Afcon Failure: Okocha questions Nigerian players’ passion
The former Super Eagles star has told Goal that the current national crop need to convince the public that they care about playing for their national team
Jay-Jay Okocha says that questions will be asked about the passion of Nigeria’s players following their exit from the Africa Cup of Nations.
The reigning champions failed to qualify for the 2015 finals after drawing 2-2 with South Africa in Uyo on Wednesday, marking a second exit before the tournament proper in three editions.
And while Stephen Keshi’s future has already been called into question, Okocha believes the players have to take some of the responsibility too.
“I think, to be honest, we will always produce talented players. But perhaps the question is whether they have the same passion that they used to have,” Okocha told Goal. “People are pressuring them about that, you know, because sometimes it seems as if they don’t really care much about the result.”
Wednesday’s result combined with Congo’s 1-0 win in Sudan to extinguish Nigeria’s final hopes, but the 41-year-old said they had made it very difficult for themselves earlier in the campaign.
“Of course, it was down to our bad spot, even if we were still in with a chance,” he added. “I think sometimes players must have a wake-up call before they realise they are back in African football. They left themselves get into a difficult position.”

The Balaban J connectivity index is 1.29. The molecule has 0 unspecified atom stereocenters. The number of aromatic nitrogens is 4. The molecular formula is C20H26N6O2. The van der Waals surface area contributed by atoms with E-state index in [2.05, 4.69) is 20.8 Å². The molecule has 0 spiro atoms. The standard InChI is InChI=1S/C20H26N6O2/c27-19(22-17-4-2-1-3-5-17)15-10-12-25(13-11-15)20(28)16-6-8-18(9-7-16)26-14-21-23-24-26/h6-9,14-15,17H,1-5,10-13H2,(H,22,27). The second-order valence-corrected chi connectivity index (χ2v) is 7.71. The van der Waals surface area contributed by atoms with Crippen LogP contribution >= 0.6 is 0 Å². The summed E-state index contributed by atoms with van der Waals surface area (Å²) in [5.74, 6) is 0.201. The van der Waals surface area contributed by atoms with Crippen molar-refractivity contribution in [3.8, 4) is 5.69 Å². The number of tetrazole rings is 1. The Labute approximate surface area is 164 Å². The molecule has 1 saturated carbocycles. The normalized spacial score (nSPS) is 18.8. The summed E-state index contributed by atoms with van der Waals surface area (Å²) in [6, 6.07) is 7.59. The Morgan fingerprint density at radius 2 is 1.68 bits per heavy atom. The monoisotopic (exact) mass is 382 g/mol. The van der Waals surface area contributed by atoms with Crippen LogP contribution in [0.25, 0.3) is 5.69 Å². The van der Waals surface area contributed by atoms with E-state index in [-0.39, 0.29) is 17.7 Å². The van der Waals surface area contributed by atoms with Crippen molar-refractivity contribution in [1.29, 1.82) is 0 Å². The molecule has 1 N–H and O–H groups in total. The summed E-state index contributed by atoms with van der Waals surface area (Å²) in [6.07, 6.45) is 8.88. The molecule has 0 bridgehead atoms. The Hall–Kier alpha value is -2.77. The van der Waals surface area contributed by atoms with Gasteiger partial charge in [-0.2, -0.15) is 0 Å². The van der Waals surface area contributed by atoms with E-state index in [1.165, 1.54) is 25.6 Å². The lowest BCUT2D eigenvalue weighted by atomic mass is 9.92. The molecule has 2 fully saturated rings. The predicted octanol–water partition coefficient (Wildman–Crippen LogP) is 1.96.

Ironically, Okocha – who won 75 caps for his country – believes the Super Eagles could have gone on to perform very well again in the finals in Equatorial Guinea had the qualified among the final 16 teams.
“I have no doubt that had we managed to qualify we would have had a good tournament, because you have to play really well once it comes to the tournament itself. The qualifiers are sometimes a bit tricky here in Africa, so I think if they had qualified they would have had a good tournament.”
Okocha is currently acting as an ambassador for Western Union’s ‘Pass for School’ programme which will see funding made towards better education every time somebody posts an old photograph of themselves in a childhood sports photo to Facebook or Twitter using the hashtag #PassForSchool.
He explained: “It is a great initiative, especially since it helps the less privileged children because we all know how vital education is. So I’m delighted to be a part of it.” ‑ Goal.com